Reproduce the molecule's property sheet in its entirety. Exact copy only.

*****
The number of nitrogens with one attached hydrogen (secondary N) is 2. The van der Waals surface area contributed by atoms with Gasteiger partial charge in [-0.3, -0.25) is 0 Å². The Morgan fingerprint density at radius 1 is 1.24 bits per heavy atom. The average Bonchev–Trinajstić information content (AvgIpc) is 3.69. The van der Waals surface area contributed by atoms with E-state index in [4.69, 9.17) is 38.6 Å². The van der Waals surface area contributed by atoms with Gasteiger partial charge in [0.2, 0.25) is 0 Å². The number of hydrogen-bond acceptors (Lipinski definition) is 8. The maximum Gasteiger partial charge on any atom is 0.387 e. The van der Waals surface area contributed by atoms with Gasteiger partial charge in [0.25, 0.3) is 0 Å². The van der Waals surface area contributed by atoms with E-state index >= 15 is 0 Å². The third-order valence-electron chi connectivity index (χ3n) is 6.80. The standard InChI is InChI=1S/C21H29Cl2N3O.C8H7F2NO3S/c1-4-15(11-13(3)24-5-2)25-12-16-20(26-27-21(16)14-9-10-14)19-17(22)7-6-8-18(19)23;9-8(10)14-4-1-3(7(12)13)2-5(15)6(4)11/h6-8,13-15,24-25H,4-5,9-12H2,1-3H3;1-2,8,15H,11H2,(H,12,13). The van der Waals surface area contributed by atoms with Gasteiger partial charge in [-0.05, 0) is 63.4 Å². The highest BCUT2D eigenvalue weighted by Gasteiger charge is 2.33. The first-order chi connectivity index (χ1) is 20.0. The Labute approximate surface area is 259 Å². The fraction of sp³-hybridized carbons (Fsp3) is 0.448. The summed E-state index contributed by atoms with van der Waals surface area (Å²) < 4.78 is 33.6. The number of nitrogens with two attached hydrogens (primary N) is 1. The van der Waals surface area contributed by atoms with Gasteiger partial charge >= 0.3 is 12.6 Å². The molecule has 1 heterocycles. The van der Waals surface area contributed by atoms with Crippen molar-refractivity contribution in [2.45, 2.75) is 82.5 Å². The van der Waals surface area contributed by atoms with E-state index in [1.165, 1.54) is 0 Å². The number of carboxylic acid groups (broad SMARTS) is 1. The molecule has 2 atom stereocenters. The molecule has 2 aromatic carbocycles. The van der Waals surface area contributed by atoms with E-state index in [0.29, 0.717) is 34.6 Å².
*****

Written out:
The number of nitrogens with one attached hydrogen (secondary N) is 2. The van der Waals surface area contributed by atoms with Gasteiger partial charge in [-0.3, -0.25) is 0 Å². The Morgan fingerprint density at radius 1 is 1.24 bits per heavy atom. The average Bonchev–Trinajstić information content (AvgIpc) is 3.69. The van der Waals surface area contributed by atoms with E-state index in [4.69, 9.17) is 38.6 Å². The van der Waals surface area contributed by atoms with Gasteiger partial charge in [0.2, 0.25) is 0 Å². The number of hydrogen-bond acceptors (Lipinski definition) is 8. The maximum Gasteiger partial charge on any atom is 0.387 e. The van der Waals surface area contributed by atoms with Gasteiger partial charge in [0.25, 0.3) is 0 Å². The van der Waals surface area contributed by atoms with E-state index >= 15 is 0 Å². The third-order valence-electron chi connectivity index (χ3n) is 6.80. The standard InChI is InChI=1S/C21H29Cl2N3O.C8H7F2NO3S/c1-4-15(11-13(3)24-5-2)25-12-16-20(26-27-21(16)14-9-10-14)19-17(22)7-6-8-18(19)23;9-8(10)14-4-1-3(7(12)13)2-5(15)6(4)11/h6-8,13-15,24-25H,4-5,9-12H2,1-3H3;1-2,8,15H,11H2,(H,12,13). The van der Waals surface area contributed by atoms with Gasteiger partial charge in [-0.05, 0) is 63.4 Å². The highest BCUT2D eigenvalue weighted by Gasteiger charge is 2.33. The first-order chi connectivity index (χ1) is 20.0. The Labute approximate surface area is 259 Å². The fraction of sp³-hybridized carbons (Fsp3) is 0.448. The summed E-state index contributed by atoms with van der Waals surface area (Å²) < 4.78 is 33.6. The number of nitrogens with two attached hydrogens (primary N) is 1. The van der Waals surface area contributed by atoms with Gasteiger partial charge >= 0.3 is 12.6 Å². The molecule has 1 heterocycles. The van der Waals surface area contributed by atoms with Crippen molar-refractivity contribution in [2.45, 2.75) is 82.5 Å². The van der Waals surface area contributed by atoms with E-state index in [1.165, 1.54) is 0 Å². The number of carboxylic acid groups (broad SMARTS) is 1. The molecule has 2 atom stereocenters. The molecule has 2 aromatic carbocycles. The van der Waals surface area contributed by atoms with E-state index in [0.29, 0.717) is 34.6 Å².